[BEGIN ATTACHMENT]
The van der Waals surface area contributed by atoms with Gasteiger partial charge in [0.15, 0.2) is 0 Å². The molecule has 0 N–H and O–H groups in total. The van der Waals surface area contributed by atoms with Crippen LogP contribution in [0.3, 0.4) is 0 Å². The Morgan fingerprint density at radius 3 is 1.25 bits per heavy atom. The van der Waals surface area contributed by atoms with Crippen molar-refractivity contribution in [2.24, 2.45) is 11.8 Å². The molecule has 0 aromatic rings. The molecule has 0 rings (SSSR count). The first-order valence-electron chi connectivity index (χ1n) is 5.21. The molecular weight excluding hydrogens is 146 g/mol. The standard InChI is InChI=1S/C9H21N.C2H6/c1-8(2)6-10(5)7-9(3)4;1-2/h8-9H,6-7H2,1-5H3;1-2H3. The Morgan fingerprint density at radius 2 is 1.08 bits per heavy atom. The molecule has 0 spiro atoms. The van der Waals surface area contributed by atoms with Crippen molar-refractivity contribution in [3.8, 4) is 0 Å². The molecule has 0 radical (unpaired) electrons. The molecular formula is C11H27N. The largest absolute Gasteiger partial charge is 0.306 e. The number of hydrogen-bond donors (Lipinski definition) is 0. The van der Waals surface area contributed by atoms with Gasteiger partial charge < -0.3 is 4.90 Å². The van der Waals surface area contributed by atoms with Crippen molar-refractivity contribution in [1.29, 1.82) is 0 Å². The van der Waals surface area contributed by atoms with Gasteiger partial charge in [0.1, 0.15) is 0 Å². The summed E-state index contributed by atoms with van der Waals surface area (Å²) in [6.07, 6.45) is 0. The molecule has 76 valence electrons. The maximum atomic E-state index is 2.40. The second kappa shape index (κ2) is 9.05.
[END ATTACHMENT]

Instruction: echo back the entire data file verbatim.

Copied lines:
The van der Waals surface area contributed by atoms with Gasteiger partial charge in [0.15, 0.2) is 0 Å². The molecule has 0 N–H and O–H groups in total. The van der Waals surface area contributed by atoms with Crippen LogP contribution in [0.3, 0.4) is 0 Å². The Morgan fingerprint density at radius 3 is 1.25 bits per heavy atom. The van der Waals surface area contributed by atoms with Crippen molar-refractivity contribution in [2.24, 2.45) is 11.8 Å². The molecule has 0 aromatic rings. The molecule has 0 rings (SSSR count). The first-order valence-electron chi connectivity index (χ1n) is 5.21. The molecular weight excluding hydrogens is 146 g/mol. The standard InChI is InChI=1S/C9H21N.C2H6/c1-8(2)6-10(5)7-9(3)4;1-2/h8-9H,6-7H2,1-5H3;1-2H3. The Morgan fingerprint density at radius 2 is 1.08 bits per heavy atom. The molecule has 0 spiro atoms. The van der Waals surface area contributed by atoms with Crippen molar-refractivity contribution in [3.8, 4) is 0 Å². The molecule has 0 radical (unpaired) electrons. The molecular formula is C11H27N. The largest absolute Gasteiger partial charge is 0.306 e. The number of hydrogen-bond donors (Lipinski definition) is 0. The van der Waals surface area contributed by atoms with Gasteiger partial charge < -0.3 is 4.90 Å². The van der Waals surface area contributed by atoms with Crippen molar-refractivity contribution in [1.29, 1.82) is 0 Å². The van der Waals surface area contributed by atoms with Gasteiger partial charge in [0.1, 0.15) is 0 Å². The summed E-state index contributed by atoms with van der Waals surface area (Å²) in [6.07, 6.45) is 0. The molecule has 76 valence electrons. The maximum atomic E-state index is 2.40. The second kappa shape index (κ2) is 9.05.